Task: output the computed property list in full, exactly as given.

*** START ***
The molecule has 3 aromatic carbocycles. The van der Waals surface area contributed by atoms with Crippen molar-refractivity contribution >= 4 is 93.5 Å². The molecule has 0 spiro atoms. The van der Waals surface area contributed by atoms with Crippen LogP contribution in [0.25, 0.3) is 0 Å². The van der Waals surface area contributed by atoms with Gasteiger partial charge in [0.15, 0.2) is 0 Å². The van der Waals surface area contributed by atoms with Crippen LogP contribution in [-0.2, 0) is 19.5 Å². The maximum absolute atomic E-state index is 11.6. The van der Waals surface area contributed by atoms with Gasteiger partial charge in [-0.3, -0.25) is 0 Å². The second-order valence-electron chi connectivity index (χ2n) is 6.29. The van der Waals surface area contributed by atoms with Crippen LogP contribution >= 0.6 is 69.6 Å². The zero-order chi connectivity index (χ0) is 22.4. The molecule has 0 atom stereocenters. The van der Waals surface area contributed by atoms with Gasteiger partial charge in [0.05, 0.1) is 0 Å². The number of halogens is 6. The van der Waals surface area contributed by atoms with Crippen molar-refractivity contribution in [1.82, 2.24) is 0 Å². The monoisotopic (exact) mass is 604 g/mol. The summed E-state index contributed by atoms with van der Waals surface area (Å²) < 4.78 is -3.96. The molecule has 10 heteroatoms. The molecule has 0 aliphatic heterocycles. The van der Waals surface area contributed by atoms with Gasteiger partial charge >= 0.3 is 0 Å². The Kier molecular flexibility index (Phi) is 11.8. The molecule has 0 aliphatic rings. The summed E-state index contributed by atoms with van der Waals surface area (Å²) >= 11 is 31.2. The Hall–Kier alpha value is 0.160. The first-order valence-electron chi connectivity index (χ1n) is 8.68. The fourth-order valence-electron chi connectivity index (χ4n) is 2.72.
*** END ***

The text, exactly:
The molecule has 3 aromatic carbocycles. The van der Waals surface area contributed by atoms with Crippen molar-refractivity contribution >= 4 is 93.5 Å². The molecule has 0 spiro atoms. The van der Waals surface area contributed by atoms with Crippen LogP contribution in [0.25, 0.3) is 0 Å². The van der Waals surface area contributed by atoms with Gasteiger partial charge in [0.15, 0.2) is 0 Å². The van der Waals surface area contributed by atoms with Crippen LogP contribution in [-0.2, 0) is 19.5 Å². The maximum absolute atomic E-state index is 11.6. The van der Waals surface area contributed by atoms with Gasteiger partial charge in [-0.3, -0.25) is 0 Å². The second-order valence-electron chi connectivity index (χ2n) is 6.29. The van der Waals surface area contributed by atoms with Crippen LogP contribution >= 0.6 is 69.6 Å². The zero-order chi connectivity index (χ0) is 22.4. The molecule has 0 atom stereocenters. The van der Waals surface area contributed by atoms with Gasteiger partial charge in [0.05, 0.1) is 0 Å². The number of halogens is 6. The van der Waals surface area contributed by atoms with Crippen molar-refractivity contribution in [1.82, 2.24) is 0 Å². The monoisotopic (exact) mass is 604 g/mol. The summed E-state index contributed by atoms with van der Waals surface area (Å²) < 4.78 is -3.96. The molecule has 10 heteroatoms. The molecule has 0 aliphatic heterocycles. The van der Waals surface area contributed by atoms with Gasteiger partial charge >= 0.3 is 0 Å². The Kier molecular flexibility index (Phi) is 11.8. The molecule has 0 aliphatic rings. The summed E-state index contributed by atoms with van der Waals surface area (Å²) >= 11 is 31.2. The Hall–Kier alpha value is 0.160. The first-order valence-electron chi connectivity index (χ1n) is 8.68. The fourth-order valence-electron chi connectivity index (χ4n) is 2.72.